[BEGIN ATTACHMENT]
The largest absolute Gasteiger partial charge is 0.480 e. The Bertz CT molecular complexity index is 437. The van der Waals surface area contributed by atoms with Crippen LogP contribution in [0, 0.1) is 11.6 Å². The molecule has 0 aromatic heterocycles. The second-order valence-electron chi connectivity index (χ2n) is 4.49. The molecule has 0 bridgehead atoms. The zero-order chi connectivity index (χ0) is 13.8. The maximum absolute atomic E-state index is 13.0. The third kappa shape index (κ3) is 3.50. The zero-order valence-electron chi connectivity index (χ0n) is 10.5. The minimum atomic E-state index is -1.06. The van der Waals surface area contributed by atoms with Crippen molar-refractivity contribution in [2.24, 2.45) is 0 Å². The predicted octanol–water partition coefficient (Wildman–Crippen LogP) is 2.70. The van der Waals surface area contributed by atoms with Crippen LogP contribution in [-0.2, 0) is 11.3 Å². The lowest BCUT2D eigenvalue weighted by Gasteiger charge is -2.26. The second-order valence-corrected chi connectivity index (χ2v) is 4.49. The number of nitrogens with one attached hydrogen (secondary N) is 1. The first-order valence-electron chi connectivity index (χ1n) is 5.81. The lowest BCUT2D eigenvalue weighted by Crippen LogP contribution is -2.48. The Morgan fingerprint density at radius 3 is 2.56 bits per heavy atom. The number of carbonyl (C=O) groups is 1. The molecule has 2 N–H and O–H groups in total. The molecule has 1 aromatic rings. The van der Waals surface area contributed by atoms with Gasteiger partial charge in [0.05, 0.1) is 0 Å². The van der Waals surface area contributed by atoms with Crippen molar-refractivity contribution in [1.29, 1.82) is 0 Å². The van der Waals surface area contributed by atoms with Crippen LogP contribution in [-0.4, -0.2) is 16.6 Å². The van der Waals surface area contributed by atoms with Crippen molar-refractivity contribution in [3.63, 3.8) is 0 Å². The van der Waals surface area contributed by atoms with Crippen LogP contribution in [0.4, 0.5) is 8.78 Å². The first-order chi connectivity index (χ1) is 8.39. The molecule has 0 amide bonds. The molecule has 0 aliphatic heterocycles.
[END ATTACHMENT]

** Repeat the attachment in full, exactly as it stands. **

The largest absolute Gasteiger partial charge is 0.480 e. The Bertz CT molecular complexity index is 437. The van der Waals surface area contributed by atoms with Crippen LogP contribution in [0, 0.1) is 11.6 Å². The molecule has 0 aromatic heterocycles. The second-order valence-electron chi connectivity index (χ2n) is 4.49. The molecule has 0 bridgehead atoms. The zero-order chi connectivity index (χ0) is 13.8. The maximum absolute atomic E-state index is 13.0. The third kappa shape index (κ3) is 3.50. The zero-order valence-electron chi connectivity index (χ0n) is 10.5. The minimum atomic E-state index is -1.06. The van der Waals surface area contributed by atoms with Crippen molar-refractivity contribution in [2.24, 2.45) is 0 Å². The predicted octanol–water partition coefficient (Wildman–Crippen LogP) is 2.70. The van der Waals surface area contributed by atoms with Crippen LogP contribution in [-0.2, 0) is 11.3 Å². The lowest BCUT2D eigenvalue weighted by Gasteiger charge is -2.26. The second-order valence-corrected chi connectivity index (χ2v) is 4.49. The number of nitrogens with one attached hydrogen (secondary N) is 1. The first-order valence-electron chi connectivity index (χ1n) is 5.81. The lowest BCUT2D eigenvalue weighted by Crippen LogP contribution is -2.48. The Morgan fingerprint density at radius 3 is 2.56 bits per heavy atom. The number of carbonyl (C=O) groups is 1. The molecule has 2 N–H and O–H groups in total. The molecule has 1 aromatic rings. The van der Waals surface area contributed by atoms with Gasteiger partial charge in [0.05, 0.1) is 0 Å². The van der Waals surface area contributed by atoms with Crippen molar-refractivity contribution in [1.29, 1.82) is 0 Å². The van der Waals surface area contributed by atoms with Crippen LogP contribution in [-0.4, -0.2) is 16.6 Å². The van der Waals surface area contributed by atoms with Crippen molar-refractivity contribution in [3.63, 3.8) is 0 Å². The van der Waals surface area contributed by atoms with Crippen LogP contribution in [0.4, 0.5) is 8.78 Å². The first-order chi connectivity index (χ1) is 8.39. The molecule has 0 amide bonds. The molecule has 0 aliphatic heterocycles.